//Cradle Mountain cable car – appropriate planning sidelined again?
Dove Lake, Cradle Mtn - Lk St Clair National Park. Photo: Grant Dixon

Cradle Mountain cable car – appropriate planning sidelined again?

Speaking in the electorate of Braddon recently, Labour Party Opposition Leader Rebecca White promised to part-fund the construction of a cable car at Cradle Mountain, pledging up to $30 million if the ALP wins the forthcoming state election. Just two weeks later, on 14th December 2017, the Tasmanian Liberal government promised a similar amount to facilitate construction of such a cable car if they were re-elected. This seems is a silly bidding war for votes ignoring both common sense and due process.

What are Tasmania’s major political parties thinking of? Both have now endorsed an extremely expensive proposal, with the potential to change Cradle Mountain forever, without any serious consideration of consequences, alternatives, or financial viability! The cable car idea originated in 2016, in the Cradle Mountain Visitor Experience Master Plan, which predicted that the cable car would generate a substantial increase in visitor numbers. This audaciously-titled document states that the demand forecast was based on an online survey, mainly of interstate residents who were considering visiting Tasmania for a holiday in the next 2 years. i.e. a survey of people with little or no actual experience of Cradle Mountain or the options for access to Dove Lake. This survey might be enough to justify further investigation of the proposal but as the basis for the endorsement of a proposal estimated by the proponents to cost $60-70 million, it is laughable.

Despite the title, development of the Master Plan did not involve broad public consultation, neither did it start to address any of the issues required to gain approval – the usual functions of a plan. The Master Plan on which both the state ALP and Liberal Party are now basing their election promises is more accurately described as a vision drawn up for the tourism industry by marketing consultants who appear to have very little idea of what really motivates people to visit national parks. Nevertheless, subjected to a reality check, it has prompted some positive outcomes. Work is underway on replacing the visitor centre, but thankfully with a less grandiose structure than proposed in the Master Plan, and increasing the capacity of the road to Dove Lake by using larger shuttle buses. This will provide breathing space to allow for further and full consideration of the all Cradle Mountain access issues in a proper planning context and with necessary public consultation.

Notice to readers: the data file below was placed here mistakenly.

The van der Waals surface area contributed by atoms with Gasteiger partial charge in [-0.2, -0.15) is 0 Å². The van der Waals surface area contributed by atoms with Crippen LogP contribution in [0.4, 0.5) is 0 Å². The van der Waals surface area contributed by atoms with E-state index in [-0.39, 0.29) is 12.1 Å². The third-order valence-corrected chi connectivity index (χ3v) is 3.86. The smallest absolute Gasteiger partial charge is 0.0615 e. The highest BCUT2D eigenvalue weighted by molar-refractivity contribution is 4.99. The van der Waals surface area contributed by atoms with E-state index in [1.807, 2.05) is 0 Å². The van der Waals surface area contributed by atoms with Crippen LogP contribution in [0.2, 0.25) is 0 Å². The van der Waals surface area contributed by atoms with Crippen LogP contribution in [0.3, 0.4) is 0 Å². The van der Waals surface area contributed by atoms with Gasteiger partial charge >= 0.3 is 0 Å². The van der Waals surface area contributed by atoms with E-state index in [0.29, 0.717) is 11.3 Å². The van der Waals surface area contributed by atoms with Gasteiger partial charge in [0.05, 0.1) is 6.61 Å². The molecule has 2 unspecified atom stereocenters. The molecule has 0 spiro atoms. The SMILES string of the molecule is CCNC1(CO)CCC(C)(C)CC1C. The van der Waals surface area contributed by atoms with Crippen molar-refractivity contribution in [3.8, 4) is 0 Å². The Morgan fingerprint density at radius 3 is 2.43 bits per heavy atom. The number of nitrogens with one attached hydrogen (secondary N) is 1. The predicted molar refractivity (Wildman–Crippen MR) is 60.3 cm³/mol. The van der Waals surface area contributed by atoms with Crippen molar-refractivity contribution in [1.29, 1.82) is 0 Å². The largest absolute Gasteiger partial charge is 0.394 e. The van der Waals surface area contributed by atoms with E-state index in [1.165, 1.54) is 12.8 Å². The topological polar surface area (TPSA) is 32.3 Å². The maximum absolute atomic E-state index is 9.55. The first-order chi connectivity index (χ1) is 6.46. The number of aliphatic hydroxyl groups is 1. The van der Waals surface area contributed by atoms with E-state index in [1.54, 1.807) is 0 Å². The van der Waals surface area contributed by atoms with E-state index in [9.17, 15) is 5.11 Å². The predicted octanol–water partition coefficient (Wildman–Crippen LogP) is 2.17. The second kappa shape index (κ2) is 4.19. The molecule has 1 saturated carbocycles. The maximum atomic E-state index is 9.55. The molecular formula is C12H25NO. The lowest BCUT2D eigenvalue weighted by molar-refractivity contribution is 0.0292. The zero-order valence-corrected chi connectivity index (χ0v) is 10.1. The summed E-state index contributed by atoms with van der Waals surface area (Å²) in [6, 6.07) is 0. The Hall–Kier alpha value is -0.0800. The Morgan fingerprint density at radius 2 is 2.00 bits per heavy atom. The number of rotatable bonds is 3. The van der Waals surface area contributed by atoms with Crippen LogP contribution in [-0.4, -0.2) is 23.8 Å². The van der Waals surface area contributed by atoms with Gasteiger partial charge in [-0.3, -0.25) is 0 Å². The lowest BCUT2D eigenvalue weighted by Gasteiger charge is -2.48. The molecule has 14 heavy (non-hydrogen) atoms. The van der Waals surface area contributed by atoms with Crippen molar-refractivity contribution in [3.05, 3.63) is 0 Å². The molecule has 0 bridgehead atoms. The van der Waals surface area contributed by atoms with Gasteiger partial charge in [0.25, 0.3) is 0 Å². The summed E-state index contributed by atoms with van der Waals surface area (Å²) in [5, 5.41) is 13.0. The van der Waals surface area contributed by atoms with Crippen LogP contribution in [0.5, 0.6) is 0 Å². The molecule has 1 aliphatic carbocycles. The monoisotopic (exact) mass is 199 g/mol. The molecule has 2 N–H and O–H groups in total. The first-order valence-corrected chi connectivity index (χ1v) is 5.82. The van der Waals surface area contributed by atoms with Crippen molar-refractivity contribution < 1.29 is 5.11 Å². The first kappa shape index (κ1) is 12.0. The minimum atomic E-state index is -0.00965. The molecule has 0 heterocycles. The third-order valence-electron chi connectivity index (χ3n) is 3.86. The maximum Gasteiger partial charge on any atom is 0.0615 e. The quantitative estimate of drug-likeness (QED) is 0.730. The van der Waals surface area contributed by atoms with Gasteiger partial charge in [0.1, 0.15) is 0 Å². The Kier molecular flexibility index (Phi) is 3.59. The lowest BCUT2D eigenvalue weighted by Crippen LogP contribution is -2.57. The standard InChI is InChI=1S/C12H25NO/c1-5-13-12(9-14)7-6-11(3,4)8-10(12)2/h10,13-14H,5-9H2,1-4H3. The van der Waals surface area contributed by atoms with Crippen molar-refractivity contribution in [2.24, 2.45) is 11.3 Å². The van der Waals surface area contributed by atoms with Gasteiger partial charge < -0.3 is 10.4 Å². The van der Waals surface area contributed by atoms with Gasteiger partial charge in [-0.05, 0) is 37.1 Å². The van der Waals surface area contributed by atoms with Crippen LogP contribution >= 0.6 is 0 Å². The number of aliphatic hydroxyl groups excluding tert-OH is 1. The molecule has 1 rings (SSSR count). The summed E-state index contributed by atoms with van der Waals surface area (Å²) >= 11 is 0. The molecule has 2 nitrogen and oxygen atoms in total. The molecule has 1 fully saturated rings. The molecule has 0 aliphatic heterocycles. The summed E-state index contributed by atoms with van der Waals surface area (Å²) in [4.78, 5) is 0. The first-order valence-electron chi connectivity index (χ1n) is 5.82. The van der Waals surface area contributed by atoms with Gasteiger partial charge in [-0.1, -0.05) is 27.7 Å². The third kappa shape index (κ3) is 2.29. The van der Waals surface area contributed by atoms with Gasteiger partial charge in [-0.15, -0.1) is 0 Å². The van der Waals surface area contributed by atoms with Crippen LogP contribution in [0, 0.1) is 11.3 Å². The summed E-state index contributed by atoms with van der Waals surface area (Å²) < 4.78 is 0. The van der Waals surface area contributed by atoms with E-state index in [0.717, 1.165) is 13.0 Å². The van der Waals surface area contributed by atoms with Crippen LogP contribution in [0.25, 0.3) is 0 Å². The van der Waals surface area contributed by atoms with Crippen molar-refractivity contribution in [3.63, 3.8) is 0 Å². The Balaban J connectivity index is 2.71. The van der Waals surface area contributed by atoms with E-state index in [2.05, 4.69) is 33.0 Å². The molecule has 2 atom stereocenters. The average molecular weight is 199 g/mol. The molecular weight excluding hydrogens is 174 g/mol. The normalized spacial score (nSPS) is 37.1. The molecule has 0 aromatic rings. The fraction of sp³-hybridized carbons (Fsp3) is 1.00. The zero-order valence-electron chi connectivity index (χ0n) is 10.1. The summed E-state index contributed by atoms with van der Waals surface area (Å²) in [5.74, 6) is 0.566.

Surveys consistently identify wilderness and nature among visitors’ top priorities and there are few places anywhere in the world that offer better opportunities for the short-term visitor to experience wild nature than Cradle Mountain. But experiencing wild nature is not compatible with ever-increasing numbers of visitors attracted by the opportunity to ride in a cable car. It is the time to pause and consider what sort of experience we want to provide. Is it in the best interests of both visitors and the environment to merely maximise visitor numbers or do we want to provide for the visitors who really appreciate what Tasmania has to offer? This is just good marketing principles. You identify the strengths that distinguish you from the competition and build on them; not the opposite!

At Cradle Mountain, the replacement of the current shuttle bus fleet with larger buses is underway. This will provide sufficient additional capacity for several years. Meanwhile, a Transportation Strategy has been commissioned to seriously consider all options for access to Dove Lake. Let’s wait for the outcome of a credible study before rushing to endorse one particular solution to a supposed problem in no immediate need of a solution.

We desperately need an informed debate about the future direction of Tasmania’s nature-based tourism industry, and a proper statutory planning process to ensure due consideration of all proposals.

2017-12-15T04:16:45+00:00December 15th, 2017|
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